If SME builds it, they will come. SME Steel Contractors, Inc., fabricated and erected the structural steel at the San Francisco Giants’ field of dreams, Pacific Bell Park, along with many other high-profile places and spaces.
SME fabricated and erected the structural steel for many hotels on the Las Vegas strip, including the Mirage, the Bellagio and Treasure Island. The company recently fabricated and installed the 40-story Aladdin Resort and Casino, including the low-rise casino and the retail shopping space. SME will soon erect the steel for a 1.9 million square-foot convention center for the new hotel, Mandalay Bay. In the San Francisco Bay area, SME has many current and pending projects including a major renovation in the Union Square shopping district.
Specializing in commercial construction, SME provides general contractors with a single source for the complete steel package. Its capabilities include fabricating and erecting structural and secondary elements, and it supplies miscellaneous steel for decking, stairs, railings and other features. Founded in 1992 as a wholly owned subsidiary of SME Industries, SME Steel Contractors, Inc., is a privately held company with the capacity to produce 50,000 tons of steel per year. SME’s customer base is concentrated in the intermountain area of California, Utah and Nevada. Its work also extends to the Pacific Northwest.
SME is acknowledged as one of the best fabricator/erectors west of the Mississippi because of its capabilities in providing the highest-quality product, full-scope responsibility, cost containment and schedule performance. The company continually reviews budgets with general contractors and owners over the life of the project to keep costs under control. Craig Moyes, SME’s president, says, “We offer our total-resource abilities as a package for our customers. We are the total steel company.”
Since structural steel is the backbone of a building and its erectors are among the first contractors on a job site, SME sets the project’s pace, personality and punctuality. “We make sure that the right steel is at the project on the right day,” Moyes says. “This function is critical to the whole construction endeavor. Because of that, our project management group focuses on this aspect to keep the right products coming to our customers when they’re needed. We have the ability to do turnkey jobs, and we’ll vendor out the joists and structural steel if we have to.”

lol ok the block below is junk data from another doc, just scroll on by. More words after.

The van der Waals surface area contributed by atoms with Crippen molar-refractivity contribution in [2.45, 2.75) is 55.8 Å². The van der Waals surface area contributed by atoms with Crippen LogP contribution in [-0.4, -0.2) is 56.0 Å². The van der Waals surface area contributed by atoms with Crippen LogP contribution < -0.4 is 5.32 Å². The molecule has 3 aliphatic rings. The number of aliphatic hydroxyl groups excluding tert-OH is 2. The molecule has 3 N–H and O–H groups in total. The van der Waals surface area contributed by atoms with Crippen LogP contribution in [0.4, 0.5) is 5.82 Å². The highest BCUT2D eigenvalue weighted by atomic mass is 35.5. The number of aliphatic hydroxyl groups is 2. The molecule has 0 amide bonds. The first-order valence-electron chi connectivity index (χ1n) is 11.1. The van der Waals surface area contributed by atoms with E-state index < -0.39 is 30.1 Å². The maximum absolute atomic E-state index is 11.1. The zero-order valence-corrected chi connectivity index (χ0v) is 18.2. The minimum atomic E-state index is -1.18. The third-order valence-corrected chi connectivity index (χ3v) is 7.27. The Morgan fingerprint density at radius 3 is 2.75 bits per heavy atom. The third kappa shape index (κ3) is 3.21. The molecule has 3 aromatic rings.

SME’s ability to deliver in this fashion is a crucial component of its customer service. “Timing is so critical for our product because if we get that building off on time, the next guy comes in on time,” says Gordon Holladay, SME’s chief financial officer. “To an owner and general contractor, that’s everything.”
In commercial construction (compared to the relative inflexibility of government work), steel contractors must accommodate the site owner’s ideas for the project. “Entrepreneurial types like casino owners might want to change the whole entrance or put a swimming pool on the third floor,” says Holladay. “I believe that we get continued work in Las Vegas because we have the wherewithal to respond to those kinds of changes.”
SME is also organized to accommodate fast-track projects. The company orchestrates its steel fabrication with precision scheduling and in a tempo that meets construction site needs. “We fabricate the steel in the sequence that our erector wants to hang it,” Holladay emphasizes. “As you fab it, so you ship it and as you ship it, so it gets erected.”
“It’s really all planning and scheduling to make the whole operation work,” adds Argan Johnson, executive vice president. “We work backward from what is needed at the site to determine how much time we need for fabrication, then factoring in ordering material for just-in-time delivery and how much time you need for the customer approval stage.”
Artists at Work